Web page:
Vol. 8, No. 3
Priscilla's Page *Editor's Note*
~ Page 16 ~
When Jesus spoke to the Pharisees regarding the words that came from their mouths, he said, "Brood of vipers! How can you, being evil, speak good things? For out of the abundance of the heart the mouth speaks. A good man out of the good treasure of his heart brings forth good things, and an evil man out of the evil treasure brings forth evil things. But I say to you that for every idle word men may speak, they will give account of it in the day of judgment. For by your words you will be justified, and by your words you will be condemned" (Matthew 12:34-37).
What are the idle words that we speak? These are careless words, ineffective words, worthless words, better left unsaid words, words said behind a person's back but not to his face! Gossip is also defined as idle talk or rumor especially about the private affairs of others. It is all the "they said," "she said," "he said," "somebody said," "nobody said," "everybody said" and "anybody said" words that we use daily!
Paul admonishes us about all such talk when he said, "Let your speech always be with grace, seasoned with salt, that you may know how you ought to answer each one" (Colossians 4:6). He told the church in Ephesus, "Let no corrupt communication proceed from your mouth, but what is good for necessary edification, that it may impart grace to the hearers" (Ephesians 4:29). The wise man Solomon said, "Keep your heart with all diligence, for out of it spring the issues of life. Put away from you a deceitful mouth, and put perverse lips far from you" (Proverbs 4:23-24).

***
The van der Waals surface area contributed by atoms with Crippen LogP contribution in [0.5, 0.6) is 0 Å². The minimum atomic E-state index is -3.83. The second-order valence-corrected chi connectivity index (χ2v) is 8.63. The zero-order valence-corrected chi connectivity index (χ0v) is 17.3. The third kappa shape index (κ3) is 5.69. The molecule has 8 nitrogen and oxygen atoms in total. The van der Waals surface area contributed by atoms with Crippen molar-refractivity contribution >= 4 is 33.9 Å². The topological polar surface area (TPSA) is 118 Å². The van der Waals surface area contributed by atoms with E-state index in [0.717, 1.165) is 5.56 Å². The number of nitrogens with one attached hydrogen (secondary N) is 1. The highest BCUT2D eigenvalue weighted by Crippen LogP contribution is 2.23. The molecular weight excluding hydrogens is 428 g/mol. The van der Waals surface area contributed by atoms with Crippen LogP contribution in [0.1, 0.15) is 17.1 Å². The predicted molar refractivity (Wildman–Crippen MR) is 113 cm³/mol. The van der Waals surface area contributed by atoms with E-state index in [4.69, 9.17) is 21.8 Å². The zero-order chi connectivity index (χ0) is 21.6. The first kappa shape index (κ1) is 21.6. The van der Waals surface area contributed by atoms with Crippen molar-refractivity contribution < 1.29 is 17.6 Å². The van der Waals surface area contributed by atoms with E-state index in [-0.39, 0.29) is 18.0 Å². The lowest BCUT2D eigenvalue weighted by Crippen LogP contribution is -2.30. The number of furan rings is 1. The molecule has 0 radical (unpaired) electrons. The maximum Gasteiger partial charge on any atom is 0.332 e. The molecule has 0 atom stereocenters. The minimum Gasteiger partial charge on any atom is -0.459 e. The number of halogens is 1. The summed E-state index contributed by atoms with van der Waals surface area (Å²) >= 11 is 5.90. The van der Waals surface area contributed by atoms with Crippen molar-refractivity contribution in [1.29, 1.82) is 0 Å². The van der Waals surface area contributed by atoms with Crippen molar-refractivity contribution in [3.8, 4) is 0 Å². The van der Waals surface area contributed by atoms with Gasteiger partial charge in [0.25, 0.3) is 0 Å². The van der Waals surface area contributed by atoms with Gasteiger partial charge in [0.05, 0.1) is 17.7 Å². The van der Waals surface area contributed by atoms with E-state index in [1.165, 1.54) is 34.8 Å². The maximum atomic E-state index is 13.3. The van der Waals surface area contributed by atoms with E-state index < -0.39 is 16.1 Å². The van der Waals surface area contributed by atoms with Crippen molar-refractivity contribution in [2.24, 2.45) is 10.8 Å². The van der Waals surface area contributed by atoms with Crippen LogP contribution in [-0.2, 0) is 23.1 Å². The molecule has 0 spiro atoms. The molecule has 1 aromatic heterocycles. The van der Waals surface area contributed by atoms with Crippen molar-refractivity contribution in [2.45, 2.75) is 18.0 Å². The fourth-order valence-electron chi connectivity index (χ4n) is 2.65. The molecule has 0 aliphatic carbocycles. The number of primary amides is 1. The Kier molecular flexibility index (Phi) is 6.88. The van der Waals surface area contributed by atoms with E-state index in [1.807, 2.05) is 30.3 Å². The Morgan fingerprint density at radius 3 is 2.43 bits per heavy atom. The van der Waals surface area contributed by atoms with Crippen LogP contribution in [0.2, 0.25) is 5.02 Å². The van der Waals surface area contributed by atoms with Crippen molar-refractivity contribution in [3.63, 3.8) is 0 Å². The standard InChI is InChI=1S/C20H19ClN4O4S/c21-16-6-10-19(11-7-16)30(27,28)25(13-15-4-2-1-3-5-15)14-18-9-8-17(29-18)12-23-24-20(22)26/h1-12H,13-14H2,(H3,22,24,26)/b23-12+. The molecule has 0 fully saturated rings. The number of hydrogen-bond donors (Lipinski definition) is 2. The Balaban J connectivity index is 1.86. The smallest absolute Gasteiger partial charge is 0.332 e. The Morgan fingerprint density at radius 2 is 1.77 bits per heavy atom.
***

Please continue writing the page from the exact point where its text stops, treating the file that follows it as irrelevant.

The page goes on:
What did Jesus mean when he said our words justify or condemn? He gives a perfect explanation of words justifying and words condemning in his parable of the Pharisee and the tax collector in Luke 18:9-14. Verses 9-10 say, "Also He spoke this parable to some who trusted in themselves that they were righteous and despised others; two men went up to the temple to pray, one a Pharisee and the other a tax collector." Verses 11-13 tell us the words that each one of these men spoke.
The Pharisee prayed with himself and thanked God that he was not like other men. He said he was not an extortioner, unjust, an adulterer, or even as the tax collector. He said he fasted twice a week and gave tithes of all that he possessed.
The tax collector, standing afar off would not so much as raise his eyes to heaven, but beat his breast, saying, "God be merciful to me a sinner!"
Then Jesus said in verse 14, "I tell you, this man went down to his house justified rather than the other, for everyone who exalts himself will be abased, and he who humbles himself will be exalted."
What was it that justified the tax collector before God? The words that came out of his mouth acknowledging he was a sinner and he needed God's mercy! What was it that condemned the Pharisee before God? The words that came out of his mouth boasting of his self-righteousness and his condemning judgmental attitude toward the tax collector!